It's All In How Your Brand Exerts Influence
May 29, 2012
Influence – you have it. No matter the amount of listeners or "likers" you've collected, every person and every brand has influence.
The trouble is, once we realize we have it, what do we even do with it?
There are two ways of exerting influence - pushing out or pulling in.
For most brands, it's about "pushing." That includes hyping stuff, "blasting" the database and stumping for fans socially only to end up pitching them.
It's a tactic that has been pushed down for generations. But today's world is different – people no longer just sit and listen to brands – they participate with, share, and want to be heard.
So to effectively exert influence in this "open and connected" world, perhaps pulling fans in and allowing them to get excitedly involved with the brand is the better choice.
One example of pulling fans in is a person who we all know in a parallel world to those of us in radio - someone who also has one foot in traditional broadcasting and the other in this new world - Conan O'Brien
He spoke at the 2012 Cable Show in Boston recently and admitted he was a traditionalist (pushing out) while at NBC. He said he didn't pay too much attention to how he was using his influence on social and digital platforms until he was "forced to" after losing his Tonight Show gig.
"[What we do now] is quite a change from the NBC days. When we had a 'Late Night page', it was the same [kind of] page that a dry cleaner would have.
We had to rethink the way we connect with fans. It's not just [about] driving people on social media networks to your television show... you want to get people emotionally involved.
The more that you can get all pistons working, eventually, the symbiotic relationship builds familiarity, and helps drive more people to watch Conan live."
Conan said he and his team realized it's all in how they use his influence that creates "incredible awareness" for his brand – and even increased viewership for his TBS show.
To (properly) exert influence and keep fans feeling that they are part of your brand, size up how you talk with your fans and hold it up to why they are even around.
1. Always remember why people use your product.
Over 57,000 radio fans said in Jacobs Media Techsurvey8 that while "favorite songs" and "local personalities" are the two most important elements when it comes to why they use radio, it is the emotional triggers that radio fans hold in high regard.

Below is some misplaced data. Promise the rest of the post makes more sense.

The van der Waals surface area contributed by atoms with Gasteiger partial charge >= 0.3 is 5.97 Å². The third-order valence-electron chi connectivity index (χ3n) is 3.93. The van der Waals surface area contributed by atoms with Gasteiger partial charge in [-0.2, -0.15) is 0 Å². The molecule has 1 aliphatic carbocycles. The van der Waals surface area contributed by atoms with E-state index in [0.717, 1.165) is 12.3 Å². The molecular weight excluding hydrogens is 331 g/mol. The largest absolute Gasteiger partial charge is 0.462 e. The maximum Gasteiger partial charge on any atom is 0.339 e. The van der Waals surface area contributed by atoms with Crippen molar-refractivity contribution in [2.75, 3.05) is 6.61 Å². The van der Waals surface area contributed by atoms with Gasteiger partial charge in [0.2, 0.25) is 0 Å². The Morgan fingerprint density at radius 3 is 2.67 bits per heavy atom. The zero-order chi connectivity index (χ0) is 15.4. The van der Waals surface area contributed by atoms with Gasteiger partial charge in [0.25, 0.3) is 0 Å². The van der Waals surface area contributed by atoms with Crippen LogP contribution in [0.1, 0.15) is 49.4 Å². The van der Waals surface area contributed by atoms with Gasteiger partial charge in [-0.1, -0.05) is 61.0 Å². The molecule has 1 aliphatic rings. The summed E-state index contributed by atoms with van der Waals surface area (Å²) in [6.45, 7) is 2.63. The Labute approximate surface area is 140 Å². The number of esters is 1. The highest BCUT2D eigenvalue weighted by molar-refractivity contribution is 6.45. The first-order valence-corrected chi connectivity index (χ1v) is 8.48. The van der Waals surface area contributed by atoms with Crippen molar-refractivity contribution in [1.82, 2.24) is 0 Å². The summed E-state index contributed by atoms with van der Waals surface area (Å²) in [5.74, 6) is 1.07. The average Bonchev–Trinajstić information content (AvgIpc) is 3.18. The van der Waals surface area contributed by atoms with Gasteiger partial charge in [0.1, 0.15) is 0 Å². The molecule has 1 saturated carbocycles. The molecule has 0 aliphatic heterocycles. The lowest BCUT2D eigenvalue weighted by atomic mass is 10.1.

They said they use their favorite radio stations because it puts them in a better mood, offers companionship, gets them through their workday, and offers an escape from the pressures of everyday life.
Understanding why people turn you on could help eliminate self-indulgent type messaging and assist in exerting your brand's influence in a way where you can still talk about the same things but on a level that speaks for their voice, not yours.
2. Know the primary purpose behind why they participate with you socially.
Radio fans also revealed in Techsurvey8 that the main reason why they "like" their favorite radio station's Facebook page is because they just like you - just the way you are.
Are you surprised?
Notice how small "contests" and many other elements are behind the motivation to "like" a brand? So assess your station socially – is it that "cool person" hanging out with everybody on Facebook, maybe converting conversations into opportunities?
Or are you spending more time contesting and pushing out – doing things they don't look forward to as much as they do feeling like an insider with your brand.
Yes, contests have a place, but just evaluate if they are playing a bigger role socially than speaking to those emotional triggers radio fans value more.
As Conan said, we are in limbo between traditional and digital, and we're all trying to find our way. Social and digital offer brands the ability to build "symbiotic relationships" that lead to familiarity, better relationships, and maybe even higher ratings. But it all comes down to how your brand exerts its influence first.
Reach out to me anytime on Twitter @lorilewis.
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